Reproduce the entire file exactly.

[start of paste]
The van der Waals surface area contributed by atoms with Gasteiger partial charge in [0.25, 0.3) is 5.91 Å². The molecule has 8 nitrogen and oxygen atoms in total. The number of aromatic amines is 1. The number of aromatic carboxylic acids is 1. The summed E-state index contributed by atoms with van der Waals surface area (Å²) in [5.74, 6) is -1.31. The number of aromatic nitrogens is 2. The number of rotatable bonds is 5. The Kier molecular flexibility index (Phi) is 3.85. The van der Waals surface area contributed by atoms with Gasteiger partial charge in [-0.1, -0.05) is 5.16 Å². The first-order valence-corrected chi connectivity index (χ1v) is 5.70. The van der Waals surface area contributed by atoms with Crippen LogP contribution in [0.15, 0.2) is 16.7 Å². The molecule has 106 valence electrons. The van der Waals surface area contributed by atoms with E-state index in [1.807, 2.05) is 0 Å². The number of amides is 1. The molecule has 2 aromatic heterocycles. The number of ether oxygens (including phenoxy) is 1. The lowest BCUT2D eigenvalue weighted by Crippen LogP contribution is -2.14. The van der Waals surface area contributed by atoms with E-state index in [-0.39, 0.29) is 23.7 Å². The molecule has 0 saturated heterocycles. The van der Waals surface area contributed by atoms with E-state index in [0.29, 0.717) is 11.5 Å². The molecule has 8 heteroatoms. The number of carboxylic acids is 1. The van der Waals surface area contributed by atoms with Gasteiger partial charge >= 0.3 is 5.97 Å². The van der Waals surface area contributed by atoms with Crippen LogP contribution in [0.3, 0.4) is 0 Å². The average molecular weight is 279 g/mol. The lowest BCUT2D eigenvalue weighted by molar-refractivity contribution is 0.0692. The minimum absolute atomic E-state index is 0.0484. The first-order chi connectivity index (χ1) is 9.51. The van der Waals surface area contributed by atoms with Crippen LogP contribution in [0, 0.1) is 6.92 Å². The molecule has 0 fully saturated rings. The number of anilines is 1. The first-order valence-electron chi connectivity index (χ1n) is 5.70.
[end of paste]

The van der Waals surface area contributed by atoms with Gasteiger partial charge in [0.25, 0.3) is 5.91 Å². The molecule has 8 nitrogen and oxygen atoms in total. The number of aromatic amines is 1. The number of aromatic carboxylic acids is 1. The summed E-state index contributed by atoms with van der Waals surface area (Å²) in [5.74, 6) is -1.31. The number of aromatic nitrogens is 2. The number of rotatable bonds is 5. The Kier molecular flexibility index (Phi) is 3.85. The van der Waals surface area contributed by atoms with Gasteiger partial charge in [-0.1, -0.05) is 5.16 Å². The first-order valence-corrected chi connectivity index (χ1v) is 5.70. The van der Waals surface area contributed by atoms with Crippen LogP contribution in [0.15, 0.2) is 16.7 Å². The molecule has 106 valence electrons. The van der Waals surface area contributed by atoms with E-state index in [1.807, 2.05) is 0 Å². The number of amides is 1. The molecule has 2 aromatic heterocycles. The number of ether oxygens (including phenoxy) is 1. The lowest BCUT2D eigenvalue weighted by Crippen LogP contribution is -2.14. The van der Waals surface area contributed by atoms with E-state index in [-0.39, 0.29) is 23.7 Å². The molecule has 0 saturated heterocycles. The van der Waals surface area contributed by atoms with E-state index in [0.29, 0.717) is 11.5 Å². The molecule has 8 heteroatoms. The number of carboxylic acids is 1. The van der Waals surface area contributed by atoms with Gasteiger partial charge >= 0.3 is 5.97 Å². The van der Waals surface area contributed by atoms with Crippen LogP contribution in [0.3, 0.4) is 0 Å². The average molecular weight is 279 g/mol. The lowest BCUT2D eigenvalue weighted by molar-refractivity contribution is 0.0692. The minimum absolute atomic E-state index is 0.0484. The first-order chi connectivity index (χ1) is 9.51. The van der Waals surface area contributed by atoms with Crippen LogP contribution in [0, 0.1) is 6.92 Å². The molecule has 0 fully saturated rings. The number of anilines is 1. The first-order valence-electron chi connectivity index (χ1n) is 5.70.